King & Munk Advert 1884Advert in Taunton Courier 1887

The Bath & West Show toured the country for more than 100 years before it eventually found a permanent home at Shepton Mallet in 1965. A scattering of the venues prior to WW1 included Newport (1888 & 1907), Guildford (1894). Dorchester (1908), Exeter (1909), Truro (1913) & Swansea (1914). A history of the Bath & West Show is recorded by the Royal Bath West Society and the digital version can be seen at https://swheritage.org.uk/digital-exhibitions/bath-and-west/

A particularly useful source of information about the products produced by the company throughout the 18th & 19th centuries are the online newspapers. Without this information it would be hard to identify and itemise the products, goods and services retailed by the company and, in particular, what was displayed and promoted by the company not only through the foundry and retail shop but at Agricultural Shows such as the Bath & West Show. I have included an extract from the early days of Bath & West as described in an article from the Exeter Flying Post dated the 15th June 1864 when the Bath & West Show was held at Bristol.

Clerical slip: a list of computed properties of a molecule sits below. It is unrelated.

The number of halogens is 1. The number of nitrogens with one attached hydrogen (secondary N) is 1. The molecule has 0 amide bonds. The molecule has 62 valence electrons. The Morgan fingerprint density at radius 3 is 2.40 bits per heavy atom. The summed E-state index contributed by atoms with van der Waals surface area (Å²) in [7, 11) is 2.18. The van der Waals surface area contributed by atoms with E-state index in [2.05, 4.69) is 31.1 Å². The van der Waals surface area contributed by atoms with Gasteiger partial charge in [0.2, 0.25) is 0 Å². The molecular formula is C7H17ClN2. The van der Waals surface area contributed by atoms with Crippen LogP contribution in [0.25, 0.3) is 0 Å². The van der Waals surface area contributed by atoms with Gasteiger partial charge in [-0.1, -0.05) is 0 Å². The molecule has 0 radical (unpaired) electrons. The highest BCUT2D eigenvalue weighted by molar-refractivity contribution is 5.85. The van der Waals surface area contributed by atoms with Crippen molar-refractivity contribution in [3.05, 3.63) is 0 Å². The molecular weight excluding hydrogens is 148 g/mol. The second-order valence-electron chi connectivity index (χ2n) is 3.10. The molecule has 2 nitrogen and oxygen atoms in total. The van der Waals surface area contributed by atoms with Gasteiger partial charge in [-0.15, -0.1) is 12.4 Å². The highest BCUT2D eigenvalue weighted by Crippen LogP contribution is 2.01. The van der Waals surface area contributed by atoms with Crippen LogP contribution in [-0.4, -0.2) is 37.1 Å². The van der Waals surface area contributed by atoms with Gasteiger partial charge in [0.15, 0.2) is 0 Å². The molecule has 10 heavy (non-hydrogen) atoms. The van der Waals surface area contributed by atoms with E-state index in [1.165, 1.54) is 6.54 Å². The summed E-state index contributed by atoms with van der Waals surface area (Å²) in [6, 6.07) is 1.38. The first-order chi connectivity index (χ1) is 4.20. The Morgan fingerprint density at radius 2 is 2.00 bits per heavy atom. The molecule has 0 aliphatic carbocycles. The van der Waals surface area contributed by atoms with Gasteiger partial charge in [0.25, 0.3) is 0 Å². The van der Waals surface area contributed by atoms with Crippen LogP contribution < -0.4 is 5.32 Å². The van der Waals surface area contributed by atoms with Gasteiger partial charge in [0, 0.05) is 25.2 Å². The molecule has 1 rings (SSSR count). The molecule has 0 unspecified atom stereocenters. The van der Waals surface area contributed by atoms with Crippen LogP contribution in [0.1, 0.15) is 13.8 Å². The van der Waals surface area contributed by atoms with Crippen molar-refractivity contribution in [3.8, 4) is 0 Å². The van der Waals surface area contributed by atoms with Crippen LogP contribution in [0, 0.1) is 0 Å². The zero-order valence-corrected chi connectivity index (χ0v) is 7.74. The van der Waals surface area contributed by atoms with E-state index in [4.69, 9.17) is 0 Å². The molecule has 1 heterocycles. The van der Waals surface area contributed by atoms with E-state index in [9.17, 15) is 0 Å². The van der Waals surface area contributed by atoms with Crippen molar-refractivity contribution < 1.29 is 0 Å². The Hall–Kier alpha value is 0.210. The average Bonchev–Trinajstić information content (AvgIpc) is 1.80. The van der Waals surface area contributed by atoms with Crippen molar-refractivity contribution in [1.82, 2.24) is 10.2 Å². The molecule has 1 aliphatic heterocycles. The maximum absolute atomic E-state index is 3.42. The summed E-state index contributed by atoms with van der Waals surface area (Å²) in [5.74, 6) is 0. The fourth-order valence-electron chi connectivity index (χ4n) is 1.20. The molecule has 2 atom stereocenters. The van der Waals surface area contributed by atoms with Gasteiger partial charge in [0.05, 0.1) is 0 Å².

‘Messrs. Garton & King, Exeter: The ‘Exonian’ and other cooking stoves, garden lounge and railway platform seat, garden roller, lawn mowing machines, set of stables cess pit casting, cast iron mangers, cast iron hay racks, door in frame exhibiting the Portsmouth Stable Lock, (Peter – Link to new article in the making) stable fittings, wrought iron cylindrical boiler with door frame, and fittings, 3’ 6” long, cast iron ‘crescent boiler’, with door, frame and fittings; registered cast iron ‘oval’ boiler, continuous cattle fence, wrought iron hurdles, cast iron winding straining pillars for wire fencing, cast iron ornamental straining post, field gate.’